What Is a Portable Fire Fighting Pump?

Fire fighting pump is a pressure-increasing component for water-based fire suppression systems such as sprinklers, standpipes, and foam systems. They are installed on fire trucks and fire boats to boost the water supplies for firefighting hoses.

They are designed to operate in a wide range of rated flow and pressure capacities and with both electric and diesel drivers. They are compact and require little installation space.

There are many types of fire fighting pumps based on their design. Fire pumps provide a pressurized water supply for firefighters and automatic sprinkler systems, while water booster pumps pressurize potable water to the higher floors in tall buildings.

Fire fighting pump designs range from single-stage volute casing pumps to double-suction radial flow pumps and submersible borehole pumps that extract fire water from tanks or firewater ponds. They are powered by an electrical motor or diesel engine and can be mounted on vehicles or portable fire trucks.

Choosing the right fire fighting pump for your building is an important decision that should not be taken lightly. It is best to seek the advice of fire protection professionals who can assess your facility and recommend the ideal fire pump for its use. The professionals will also ensure that the system is installed and inspected in accordance with NFPA 20 standards. They can also help you determine the most cost-effective installation and maintenance options.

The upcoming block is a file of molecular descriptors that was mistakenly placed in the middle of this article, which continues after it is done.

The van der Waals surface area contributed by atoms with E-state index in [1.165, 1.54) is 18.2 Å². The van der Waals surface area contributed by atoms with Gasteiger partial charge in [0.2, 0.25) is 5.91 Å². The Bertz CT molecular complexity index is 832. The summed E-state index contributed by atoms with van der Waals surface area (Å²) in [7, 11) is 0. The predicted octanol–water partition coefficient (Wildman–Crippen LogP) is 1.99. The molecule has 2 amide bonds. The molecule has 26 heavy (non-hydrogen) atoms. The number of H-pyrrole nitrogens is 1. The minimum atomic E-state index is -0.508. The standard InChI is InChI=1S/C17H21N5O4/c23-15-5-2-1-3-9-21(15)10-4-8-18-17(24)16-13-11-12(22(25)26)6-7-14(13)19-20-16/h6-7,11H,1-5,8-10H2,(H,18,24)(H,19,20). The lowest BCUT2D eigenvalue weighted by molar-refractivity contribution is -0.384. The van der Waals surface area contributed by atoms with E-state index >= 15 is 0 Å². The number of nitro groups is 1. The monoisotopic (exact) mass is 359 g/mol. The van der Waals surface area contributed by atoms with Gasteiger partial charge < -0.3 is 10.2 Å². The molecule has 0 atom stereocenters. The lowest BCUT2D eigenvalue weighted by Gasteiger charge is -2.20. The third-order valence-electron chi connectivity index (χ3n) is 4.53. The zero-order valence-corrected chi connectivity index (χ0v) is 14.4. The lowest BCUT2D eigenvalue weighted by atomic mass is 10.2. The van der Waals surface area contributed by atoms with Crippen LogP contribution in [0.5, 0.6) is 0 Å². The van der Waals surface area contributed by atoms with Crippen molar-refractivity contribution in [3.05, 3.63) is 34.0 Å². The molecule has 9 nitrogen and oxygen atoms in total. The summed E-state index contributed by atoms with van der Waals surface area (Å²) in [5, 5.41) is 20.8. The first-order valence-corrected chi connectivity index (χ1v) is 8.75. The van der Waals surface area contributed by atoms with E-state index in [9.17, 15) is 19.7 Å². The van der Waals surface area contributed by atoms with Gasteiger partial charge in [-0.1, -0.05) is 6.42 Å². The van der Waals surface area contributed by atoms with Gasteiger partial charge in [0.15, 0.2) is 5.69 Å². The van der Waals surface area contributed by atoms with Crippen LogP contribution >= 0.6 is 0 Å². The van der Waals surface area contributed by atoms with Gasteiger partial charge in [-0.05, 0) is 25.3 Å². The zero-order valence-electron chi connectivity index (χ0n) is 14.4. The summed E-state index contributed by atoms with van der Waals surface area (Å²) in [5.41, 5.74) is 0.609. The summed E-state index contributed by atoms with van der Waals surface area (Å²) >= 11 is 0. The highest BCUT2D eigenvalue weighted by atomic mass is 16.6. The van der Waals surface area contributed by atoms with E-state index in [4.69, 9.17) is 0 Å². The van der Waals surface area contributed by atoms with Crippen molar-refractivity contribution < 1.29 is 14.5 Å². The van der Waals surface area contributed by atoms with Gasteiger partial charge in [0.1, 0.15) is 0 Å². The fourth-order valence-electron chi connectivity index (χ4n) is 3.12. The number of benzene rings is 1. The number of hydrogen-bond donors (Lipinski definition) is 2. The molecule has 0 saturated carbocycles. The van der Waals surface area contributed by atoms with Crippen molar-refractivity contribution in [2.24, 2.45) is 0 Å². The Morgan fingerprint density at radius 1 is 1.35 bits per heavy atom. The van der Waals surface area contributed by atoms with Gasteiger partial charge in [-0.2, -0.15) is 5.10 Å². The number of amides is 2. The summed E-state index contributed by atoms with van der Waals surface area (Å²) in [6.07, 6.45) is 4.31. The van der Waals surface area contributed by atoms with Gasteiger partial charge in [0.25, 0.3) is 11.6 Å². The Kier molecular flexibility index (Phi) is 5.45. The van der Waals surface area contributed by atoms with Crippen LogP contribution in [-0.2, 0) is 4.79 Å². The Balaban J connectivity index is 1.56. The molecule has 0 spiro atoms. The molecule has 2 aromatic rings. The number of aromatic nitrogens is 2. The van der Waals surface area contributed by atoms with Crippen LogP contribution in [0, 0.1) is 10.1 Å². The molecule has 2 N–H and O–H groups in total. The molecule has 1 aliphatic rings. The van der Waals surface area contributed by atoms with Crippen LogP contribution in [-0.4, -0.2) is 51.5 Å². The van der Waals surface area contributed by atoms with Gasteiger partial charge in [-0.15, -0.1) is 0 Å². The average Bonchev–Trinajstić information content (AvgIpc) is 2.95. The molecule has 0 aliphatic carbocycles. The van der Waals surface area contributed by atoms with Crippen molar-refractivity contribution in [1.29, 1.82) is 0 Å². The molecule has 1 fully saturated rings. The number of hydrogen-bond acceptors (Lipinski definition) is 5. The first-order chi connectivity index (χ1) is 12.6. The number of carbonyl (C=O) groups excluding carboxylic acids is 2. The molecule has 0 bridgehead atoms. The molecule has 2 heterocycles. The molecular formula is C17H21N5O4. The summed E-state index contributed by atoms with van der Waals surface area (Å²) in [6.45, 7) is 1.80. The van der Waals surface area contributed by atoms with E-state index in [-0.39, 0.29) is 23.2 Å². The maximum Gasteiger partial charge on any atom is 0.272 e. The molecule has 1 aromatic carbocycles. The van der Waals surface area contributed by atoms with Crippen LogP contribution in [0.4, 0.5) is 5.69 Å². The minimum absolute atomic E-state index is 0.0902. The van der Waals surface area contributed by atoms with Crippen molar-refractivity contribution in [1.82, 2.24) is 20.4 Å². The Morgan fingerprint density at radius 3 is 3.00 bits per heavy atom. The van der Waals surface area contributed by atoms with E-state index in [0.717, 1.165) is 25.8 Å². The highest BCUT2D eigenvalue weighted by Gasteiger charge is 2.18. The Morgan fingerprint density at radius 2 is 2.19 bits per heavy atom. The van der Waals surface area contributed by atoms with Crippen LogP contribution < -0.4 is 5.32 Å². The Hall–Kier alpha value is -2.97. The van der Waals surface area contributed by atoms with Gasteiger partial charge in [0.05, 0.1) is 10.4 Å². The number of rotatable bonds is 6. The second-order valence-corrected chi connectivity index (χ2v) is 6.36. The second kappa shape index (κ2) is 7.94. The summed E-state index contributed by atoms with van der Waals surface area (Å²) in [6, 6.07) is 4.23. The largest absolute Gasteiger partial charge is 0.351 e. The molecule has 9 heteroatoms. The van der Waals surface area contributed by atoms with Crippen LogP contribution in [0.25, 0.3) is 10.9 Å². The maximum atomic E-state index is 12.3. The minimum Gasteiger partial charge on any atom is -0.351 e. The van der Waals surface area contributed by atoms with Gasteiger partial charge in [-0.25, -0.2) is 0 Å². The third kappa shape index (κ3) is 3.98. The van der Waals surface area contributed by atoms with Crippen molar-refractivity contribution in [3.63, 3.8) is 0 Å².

Flow Rate

When you hook your fire fighting pumper to a hydrant, it creates a combination of “static pressure” from the hydrant’s water supply and “churn pressure” from your fire fighting pump. The churn pressure is the amount of pressure generated by the pump when operating at no-flow (rated capacity).

Flow tests are performed to determine if the fire pump can deliver enough net pressure at the rates of flow that you expect to use it for firefighting. Pressure readings are taken, plotted on a hydraulic graph and compared to the performance curve on the fire pump nameplate or original acceptance test curve.

The test also verifies that the pump’s alarms are working properly. However, the flow test does not verify that NFPA 20 alarm conditions such as low oil pressure, high coolant temperature and engine overspeed are transmitted to remote locations. These alarms can be verified during an annual inspection of the fire pump system.

A fire pump draws water from a storage tank and distributes it at high pressure to firefighting foam systems. They can be electric or diesel-driven, with electric models requiring less maintenance and more reliability.

Fire pumps must be sized to meet the requirements of the fire protection system they are used to power, including the required liquid flow and water pressure. This is typically determined by the manufacturer, using a performance curve.

For example, the Hale Qmax single-stage centrifugal fire pump is available with two different 4-stroke engines to match a range of requirements. Its one-piece body minimizes piping requirements and makes access to the impeller and mechanical seal easier for routine maintenance. The pump’s bronze-metal construction offers high durability and corrosion resistance. NEC Article 695.4 requires a max voltage drop of 15% during motor starting conditions and 5% at 115% of FLA, so a #3 AWG conductor is sufficient.portable fire fighting pump